From Laodicea : A Poem

20-21 “Look at me. I stand at the door. I knock. If you hear me call and open the door, I’ll come right in and sit down to supper with you. Conquerors will sit alongside me at the head table, just as I, having conquered, took the place of honor at the side of my Father. That’s my gift to the conquerors!
22 “Are your ears awake? Listen. Listen to the Wind Words, the Spirit blowing through the churches.”   (Revelation 3:20-22, The Message)

by Jeff Rainwater, 18 January 2017, near Pray, MT

“I stand at the Door and knock…”
How long?
How long do You stand waiting
fist on Wood with no response
from other side of Threshold?
Do You quit knocking ever
and let the silence judge
the one inside by the fire
with warm socks on
yet alone?
So alone.
Do You walk away… ever
or stand eternity on the Doorstep
waiting, listening, praying?
Or do you withdraw for now
If so, will you return soon?
As you stand and wrap on the Frame
what do you pray for or for whom?
Do You pray for me?
You could splinter this Divide
with one blow from angry fist.
Will You plead with me instead
who will not
(can not?)
open the Door?
“I stand at the Door and knock…”
with unsure steps, trembling hand
I reach out..

A few words about this work: First, I invite you to find your Bible and read the whole letter to Laodicea found in Revelation, 3:14-22. This poem was meant to be read with the whole letter in mind.  I find this passage contains some of the most vivid word images found in the Bible, especially evocative in Eugene Peterson’s paraphrased version, The Message.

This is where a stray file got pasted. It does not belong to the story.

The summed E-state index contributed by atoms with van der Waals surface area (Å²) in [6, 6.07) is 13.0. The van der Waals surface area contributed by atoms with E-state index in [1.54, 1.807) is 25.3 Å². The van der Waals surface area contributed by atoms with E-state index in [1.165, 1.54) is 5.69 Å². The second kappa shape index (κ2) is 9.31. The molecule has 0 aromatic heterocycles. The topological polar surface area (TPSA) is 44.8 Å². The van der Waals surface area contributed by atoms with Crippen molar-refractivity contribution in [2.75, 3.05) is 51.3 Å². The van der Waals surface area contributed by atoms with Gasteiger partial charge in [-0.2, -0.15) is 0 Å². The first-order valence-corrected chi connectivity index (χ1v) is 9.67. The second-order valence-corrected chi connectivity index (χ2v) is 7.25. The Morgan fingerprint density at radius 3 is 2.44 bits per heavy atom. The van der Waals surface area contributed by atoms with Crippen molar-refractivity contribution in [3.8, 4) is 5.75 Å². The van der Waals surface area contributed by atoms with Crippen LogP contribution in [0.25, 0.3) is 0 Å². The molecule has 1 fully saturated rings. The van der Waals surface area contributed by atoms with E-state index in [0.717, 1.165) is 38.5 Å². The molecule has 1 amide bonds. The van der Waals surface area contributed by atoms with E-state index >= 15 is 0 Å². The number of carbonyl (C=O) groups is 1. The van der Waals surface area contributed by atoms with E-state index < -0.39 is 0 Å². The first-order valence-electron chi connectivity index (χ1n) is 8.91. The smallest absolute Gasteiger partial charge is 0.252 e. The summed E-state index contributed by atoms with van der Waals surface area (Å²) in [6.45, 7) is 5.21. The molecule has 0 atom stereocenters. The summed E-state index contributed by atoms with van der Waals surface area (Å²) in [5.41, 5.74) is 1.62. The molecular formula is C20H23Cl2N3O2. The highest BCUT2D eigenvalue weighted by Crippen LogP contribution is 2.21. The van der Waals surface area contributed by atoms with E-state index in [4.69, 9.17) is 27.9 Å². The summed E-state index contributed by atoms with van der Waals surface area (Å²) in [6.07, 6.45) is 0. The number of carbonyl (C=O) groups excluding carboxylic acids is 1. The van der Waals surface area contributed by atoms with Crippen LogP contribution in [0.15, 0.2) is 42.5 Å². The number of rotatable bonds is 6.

I am not a poet so this particular work is quite a surprise. Early last week, we, the Joint Cabinet of the Mountain Sky Area, had the privilege to sit with Rev. Dr. Joretta Marshall, Dean of Brite Divinity School, as we discussed collaborative, transformative, potential for ministry.  The first task necessary, Dr. Marshall shared, is to Join with another or others for that work.  The troubling question arose, “what if the people we need to join with do not want us to join?”

Suddenly the letter to Laodecia jumped into my conscience, especially verse 20. The image of Jesus standing at a door would not easily be dismissed and then a question followed, “How long?”  How long would Jesus stand at the door?  Soon these words began to reveal themselves over the next couple days as a form of response to the Letter, hence “From Laodicea.”

I leave these words here for your pondering and devotional life.  May they open a door for you to a deep conversation with our Lord.

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